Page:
Actress, poet, and playwright Dael Orlandersmith looks at a room of about 20 graduate and undergraduate students and takes a deep breathe, seemingly from exhaustion.
“Dael just had her first Megabus experience,” a theater professor says to the students.
After a brief introduction, the perfomer, who wrote such plays as “Yellowman”, “Beauty’s Daughter”, and “Monster”, begins an intimate lecture/conversation. She starts talking about what has influenced her work: the novel “Another Country” by James Baldwin, the album “Horses” by Patti Smith. Orlandersmith then discusses the difficulty of humanizing an evil character as a writer and actor.
“People are not born as monsters,” she says. “My job as the actor and my job as the writer is to make him human.”
Orlandersmith is talking about one of the characters in her solo performance “Black n Blue Boys/Broken Men,” which she will perform tonight at the Penn State Downtown Theatre Centre at 7:30 as part of the 2013 Cultural Conversations festival. The play follows the stories of abused children and their growth into damaged adults.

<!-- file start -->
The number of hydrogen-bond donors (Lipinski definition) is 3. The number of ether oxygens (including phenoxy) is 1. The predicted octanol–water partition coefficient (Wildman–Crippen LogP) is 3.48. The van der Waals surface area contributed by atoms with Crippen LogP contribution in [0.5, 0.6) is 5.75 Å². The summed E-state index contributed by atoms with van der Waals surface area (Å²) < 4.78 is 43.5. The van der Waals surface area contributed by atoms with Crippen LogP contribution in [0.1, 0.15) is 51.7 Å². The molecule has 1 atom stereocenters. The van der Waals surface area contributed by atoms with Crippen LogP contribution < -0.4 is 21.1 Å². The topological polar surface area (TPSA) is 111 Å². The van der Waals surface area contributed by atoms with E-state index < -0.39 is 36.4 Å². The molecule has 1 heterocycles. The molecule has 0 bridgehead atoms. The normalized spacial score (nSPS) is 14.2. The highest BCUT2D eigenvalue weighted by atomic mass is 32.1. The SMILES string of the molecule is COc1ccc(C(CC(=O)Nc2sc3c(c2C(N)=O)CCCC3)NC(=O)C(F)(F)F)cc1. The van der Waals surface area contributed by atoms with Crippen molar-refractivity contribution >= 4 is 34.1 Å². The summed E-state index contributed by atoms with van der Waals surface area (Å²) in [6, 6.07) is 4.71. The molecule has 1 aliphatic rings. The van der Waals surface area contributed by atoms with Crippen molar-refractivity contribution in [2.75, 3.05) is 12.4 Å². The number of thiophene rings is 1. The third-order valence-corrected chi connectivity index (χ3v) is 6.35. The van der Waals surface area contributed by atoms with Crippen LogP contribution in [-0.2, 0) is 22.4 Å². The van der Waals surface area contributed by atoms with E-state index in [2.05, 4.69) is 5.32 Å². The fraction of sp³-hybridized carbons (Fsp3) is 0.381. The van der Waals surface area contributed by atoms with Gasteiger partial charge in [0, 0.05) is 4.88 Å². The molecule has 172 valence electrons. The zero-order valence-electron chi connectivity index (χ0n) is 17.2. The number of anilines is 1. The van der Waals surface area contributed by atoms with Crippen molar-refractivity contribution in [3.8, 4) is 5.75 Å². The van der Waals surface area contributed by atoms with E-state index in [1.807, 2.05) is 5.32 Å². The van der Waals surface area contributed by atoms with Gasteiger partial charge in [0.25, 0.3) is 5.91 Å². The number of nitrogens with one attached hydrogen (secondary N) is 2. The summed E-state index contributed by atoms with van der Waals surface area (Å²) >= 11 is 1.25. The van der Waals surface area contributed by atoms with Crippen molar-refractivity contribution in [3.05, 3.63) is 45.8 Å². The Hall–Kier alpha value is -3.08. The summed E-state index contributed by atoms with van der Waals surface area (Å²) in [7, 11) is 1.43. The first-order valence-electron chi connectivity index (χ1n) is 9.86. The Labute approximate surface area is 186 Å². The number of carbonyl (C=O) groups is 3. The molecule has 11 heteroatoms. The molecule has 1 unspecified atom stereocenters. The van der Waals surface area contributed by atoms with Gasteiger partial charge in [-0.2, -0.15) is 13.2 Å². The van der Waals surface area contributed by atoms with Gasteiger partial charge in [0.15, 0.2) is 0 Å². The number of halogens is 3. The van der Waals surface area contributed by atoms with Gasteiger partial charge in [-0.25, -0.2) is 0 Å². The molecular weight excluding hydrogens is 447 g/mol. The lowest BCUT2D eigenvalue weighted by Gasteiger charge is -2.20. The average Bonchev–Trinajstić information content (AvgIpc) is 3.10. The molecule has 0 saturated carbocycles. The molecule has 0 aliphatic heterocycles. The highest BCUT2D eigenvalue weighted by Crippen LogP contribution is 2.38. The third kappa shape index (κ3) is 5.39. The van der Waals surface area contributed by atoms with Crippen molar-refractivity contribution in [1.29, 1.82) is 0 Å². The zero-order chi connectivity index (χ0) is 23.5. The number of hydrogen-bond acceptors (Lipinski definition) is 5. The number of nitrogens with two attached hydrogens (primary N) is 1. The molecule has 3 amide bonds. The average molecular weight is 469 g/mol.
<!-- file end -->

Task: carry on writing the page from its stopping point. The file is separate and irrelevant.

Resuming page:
After spending some time talking about the art of theatre and some of her experiences, Orlandersmith tells the group of students to write a monologue using their mother’s voice as a six-year-old during a time she was scared. Six minutes on the clock.
“Go,” she says.
When the time is up, she begins calling on students to read their impromptu monologues. Orlandersmith stares intently at each student who speaks and asks them questions. Moments of intense silence are followed by captivating advice and instructions as she digs deeper into the story and motivations behind the character. Students share personal details from family experiences with Orlandersmith, and the actress shares her own right back.
Forty-five minutes after walking into the room, fresh from her travels, students are still looking at Orlandersmith as if she had just performed. A small applause breaks out, but the modest playwright just throws her hands in the air in an effort to deflect any praise.
Tickets for “Black n Blue Boys/Broken Men” are $3. I suggest you take advantage of this opportunity.